A high-stakes auction is under way in Snohomish County that officials hope will kick-start the preservation of thousands of acres of farmland.
County officials are asking $50,000 apiece for a certificate that would give the lucky buyer the right to develop four homes east of Arlington.
The county is selling development rights purchased from a Stillaguamish River Valley farm owner with the intent of transferring those rights to promote development elsewhere.
The auction is the county’s first attempt at reselling development rights. It’s offering 15 certificates this time.
“I’d love to see a bidding war,” County Councilman Gary Nelson said.
At least one potential buyer says the price isn’t right.
Officials moved quickly last year to buy farm owner Orin Barlond’s right to build on his land. They paid $2.1 million.
The Barlond purchase was the first under the county’s fledgling Transfer of Development Rights program, which is working to preserve a total of 3,700 acres of fertile farmland in the Stillaguamish River Valley.
Barlond’s 71 acres will be preserved as farmland under the deal. Future housing is barred from the property.
“The primary objective of the county was to preserve agricultural land,” county executive director Peter Camp said. “We achieved that.”
The county doesn’t want to be the middleman in future deals. Officials said they hope developers will buy building rights directly from farmers.
The auction concludes April 9.
“It will be interesting, to say the least,” County Councilman John Koster said.
The county has a total of 49 development rights certificates to sell.
The price is too steep, said Noel Higa, a developer whose Stillaguamish Crest LLC has options to purchase much of the land east of Arlington.
“Their starting bid is so high we’re probably not interested,” Higa said. Needed road and sewer improvements already are driving up the costs to develop the area, he said.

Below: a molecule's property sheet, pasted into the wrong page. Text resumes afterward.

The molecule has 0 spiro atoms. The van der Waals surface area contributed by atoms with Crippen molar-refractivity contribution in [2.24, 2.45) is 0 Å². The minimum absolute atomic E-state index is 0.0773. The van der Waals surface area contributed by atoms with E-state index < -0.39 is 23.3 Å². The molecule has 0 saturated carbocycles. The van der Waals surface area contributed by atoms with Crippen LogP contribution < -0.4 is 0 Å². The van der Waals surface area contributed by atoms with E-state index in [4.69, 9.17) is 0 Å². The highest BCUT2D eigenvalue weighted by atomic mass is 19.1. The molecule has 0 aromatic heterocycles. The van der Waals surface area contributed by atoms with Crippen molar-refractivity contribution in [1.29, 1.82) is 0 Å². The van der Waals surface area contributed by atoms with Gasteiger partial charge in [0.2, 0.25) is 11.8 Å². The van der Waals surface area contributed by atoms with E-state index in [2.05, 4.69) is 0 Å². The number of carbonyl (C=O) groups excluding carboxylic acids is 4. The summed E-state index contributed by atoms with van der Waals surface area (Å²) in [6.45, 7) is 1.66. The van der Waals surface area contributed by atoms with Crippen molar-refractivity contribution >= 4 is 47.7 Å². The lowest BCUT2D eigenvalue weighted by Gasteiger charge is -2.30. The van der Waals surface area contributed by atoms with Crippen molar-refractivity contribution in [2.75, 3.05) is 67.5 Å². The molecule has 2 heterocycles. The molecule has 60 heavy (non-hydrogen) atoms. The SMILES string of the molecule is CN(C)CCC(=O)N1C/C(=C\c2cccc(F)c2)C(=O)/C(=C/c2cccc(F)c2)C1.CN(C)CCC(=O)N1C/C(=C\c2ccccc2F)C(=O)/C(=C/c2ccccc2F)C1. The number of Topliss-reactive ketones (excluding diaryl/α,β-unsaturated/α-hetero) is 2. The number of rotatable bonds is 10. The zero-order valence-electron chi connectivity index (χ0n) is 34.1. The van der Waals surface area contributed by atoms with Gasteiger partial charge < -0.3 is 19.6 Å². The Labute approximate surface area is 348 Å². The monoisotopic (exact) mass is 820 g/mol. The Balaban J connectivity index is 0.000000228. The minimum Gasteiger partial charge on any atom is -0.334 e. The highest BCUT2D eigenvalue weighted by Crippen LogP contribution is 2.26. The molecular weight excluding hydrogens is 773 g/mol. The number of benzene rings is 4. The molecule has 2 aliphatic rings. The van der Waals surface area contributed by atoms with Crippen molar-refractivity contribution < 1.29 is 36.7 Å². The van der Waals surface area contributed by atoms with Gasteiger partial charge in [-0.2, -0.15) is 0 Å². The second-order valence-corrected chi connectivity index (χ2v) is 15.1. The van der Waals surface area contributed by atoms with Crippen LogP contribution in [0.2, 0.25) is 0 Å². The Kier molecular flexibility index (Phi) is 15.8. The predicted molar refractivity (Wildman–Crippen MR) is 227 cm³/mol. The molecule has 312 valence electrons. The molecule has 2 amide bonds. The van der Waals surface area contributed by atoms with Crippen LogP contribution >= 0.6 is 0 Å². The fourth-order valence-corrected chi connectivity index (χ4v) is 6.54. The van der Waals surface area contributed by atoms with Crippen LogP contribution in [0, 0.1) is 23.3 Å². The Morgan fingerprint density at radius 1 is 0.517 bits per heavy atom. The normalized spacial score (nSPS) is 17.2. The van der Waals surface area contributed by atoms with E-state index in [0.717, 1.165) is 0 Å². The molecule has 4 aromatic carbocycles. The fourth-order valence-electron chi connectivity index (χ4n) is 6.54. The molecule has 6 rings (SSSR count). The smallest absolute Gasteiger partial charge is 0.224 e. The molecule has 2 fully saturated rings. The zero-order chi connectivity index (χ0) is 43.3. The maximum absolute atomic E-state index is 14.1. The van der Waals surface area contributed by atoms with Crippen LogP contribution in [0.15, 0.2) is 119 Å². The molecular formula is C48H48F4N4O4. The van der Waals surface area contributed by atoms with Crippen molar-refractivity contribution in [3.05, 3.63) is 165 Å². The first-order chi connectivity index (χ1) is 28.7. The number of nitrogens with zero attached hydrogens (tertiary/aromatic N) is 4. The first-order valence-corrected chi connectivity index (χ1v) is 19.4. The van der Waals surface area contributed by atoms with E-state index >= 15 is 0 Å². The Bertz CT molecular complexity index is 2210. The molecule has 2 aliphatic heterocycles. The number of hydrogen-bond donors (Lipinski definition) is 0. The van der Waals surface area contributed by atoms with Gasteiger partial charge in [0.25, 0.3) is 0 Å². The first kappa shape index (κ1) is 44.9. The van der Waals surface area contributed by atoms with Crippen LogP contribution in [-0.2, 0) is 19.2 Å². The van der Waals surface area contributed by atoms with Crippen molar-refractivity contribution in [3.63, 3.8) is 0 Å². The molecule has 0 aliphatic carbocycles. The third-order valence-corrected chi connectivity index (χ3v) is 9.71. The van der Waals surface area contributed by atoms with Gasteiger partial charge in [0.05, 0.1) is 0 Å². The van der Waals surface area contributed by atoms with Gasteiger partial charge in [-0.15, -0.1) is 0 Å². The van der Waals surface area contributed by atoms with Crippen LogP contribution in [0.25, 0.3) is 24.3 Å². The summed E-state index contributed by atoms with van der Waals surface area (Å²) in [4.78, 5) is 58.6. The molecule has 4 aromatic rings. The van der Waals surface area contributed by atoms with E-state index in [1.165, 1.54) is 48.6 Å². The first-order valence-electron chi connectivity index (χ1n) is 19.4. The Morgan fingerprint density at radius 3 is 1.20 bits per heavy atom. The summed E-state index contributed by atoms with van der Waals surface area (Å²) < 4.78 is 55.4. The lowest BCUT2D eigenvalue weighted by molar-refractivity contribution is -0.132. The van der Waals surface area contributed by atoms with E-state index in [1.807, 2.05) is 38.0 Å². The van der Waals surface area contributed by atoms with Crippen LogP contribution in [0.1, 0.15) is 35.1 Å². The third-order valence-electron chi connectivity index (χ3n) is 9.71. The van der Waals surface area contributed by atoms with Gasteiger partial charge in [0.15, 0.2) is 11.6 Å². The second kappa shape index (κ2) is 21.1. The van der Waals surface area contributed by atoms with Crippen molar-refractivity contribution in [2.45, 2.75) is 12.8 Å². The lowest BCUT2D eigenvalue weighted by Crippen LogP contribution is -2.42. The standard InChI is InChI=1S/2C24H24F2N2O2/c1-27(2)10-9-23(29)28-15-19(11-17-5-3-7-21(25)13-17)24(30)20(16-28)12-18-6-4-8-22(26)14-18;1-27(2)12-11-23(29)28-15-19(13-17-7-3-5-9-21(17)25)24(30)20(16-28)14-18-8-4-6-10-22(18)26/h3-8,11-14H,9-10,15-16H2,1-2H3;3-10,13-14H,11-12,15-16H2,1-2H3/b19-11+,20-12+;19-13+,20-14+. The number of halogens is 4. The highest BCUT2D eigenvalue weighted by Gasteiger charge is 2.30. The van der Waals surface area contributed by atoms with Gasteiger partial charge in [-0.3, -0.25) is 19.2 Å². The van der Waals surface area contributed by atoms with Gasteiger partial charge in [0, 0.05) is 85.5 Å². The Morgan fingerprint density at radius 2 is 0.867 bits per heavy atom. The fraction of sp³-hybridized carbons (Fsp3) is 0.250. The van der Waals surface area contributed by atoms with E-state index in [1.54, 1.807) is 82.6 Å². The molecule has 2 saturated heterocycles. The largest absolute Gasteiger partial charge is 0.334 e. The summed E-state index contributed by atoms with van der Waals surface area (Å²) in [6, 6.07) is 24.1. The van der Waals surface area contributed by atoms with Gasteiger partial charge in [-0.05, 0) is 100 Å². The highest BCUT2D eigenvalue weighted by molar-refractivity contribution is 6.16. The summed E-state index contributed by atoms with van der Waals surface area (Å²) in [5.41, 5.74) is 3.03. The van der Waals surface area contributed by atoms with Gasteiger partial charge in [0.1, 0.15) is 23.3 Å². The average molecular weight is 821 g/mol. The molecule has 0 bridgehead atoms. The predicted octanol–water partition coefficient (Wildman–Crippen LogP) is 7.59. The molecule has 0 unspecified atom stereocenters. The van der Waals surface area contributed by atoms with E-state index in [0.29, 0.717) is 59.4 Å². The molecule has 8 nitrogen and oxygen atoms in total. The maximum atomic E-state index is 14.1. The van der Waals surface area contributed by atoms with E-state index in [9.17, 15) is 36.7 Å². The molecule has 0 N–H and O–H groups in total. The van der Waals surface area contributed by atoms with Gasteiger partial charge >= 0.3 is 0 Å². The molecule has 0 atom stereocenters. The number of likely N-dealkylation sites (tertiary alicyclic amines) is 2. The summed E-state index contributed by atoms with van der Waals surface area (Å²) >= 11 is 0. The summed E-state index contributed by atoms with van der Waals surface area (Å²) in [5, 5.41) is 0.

Still, he needs to buy some farmland development rights if he wants to build anything in that area.
The county plans to sell the development rights in three batches and learn from each auction, Camp said. The goal is to get the highest price for the county, he said.
If the $50,000 minimum bid holds up, the county would collect $2.45 million.
When the county bought the development rights, it paid as much as three times too much for the value of farmland, Higa said.”We’re very, very concerned at this point,” Higa said. “We’ve tried to meet with several landowners to get purchases going, but they look at what the county paid and say, ‘That’s what we want.’
“My guess is they’ll have to lower the starting price two or three times before they get any bidders,” Higa said.
The county has some leverage. Development rights are required to build homes on any of 337 acres east of Arlington that were designated in the county program.
Builders must show they hold one development certificate bought from a Stillaguamish Valley farmer for every four new houses. Arlington is moving to annex the area this spring.
County officials are working with Everett to draw up a way to use development certificates from farmers to build inside core cities.
If the auction falls short, officials said, they will just try to sell them again later.
“We’re going to perfect the process as we go,” Koster said. “Eventually, we will sell them.”
Reporter Jeff Switzer: 425-339-3452 or email@example.com.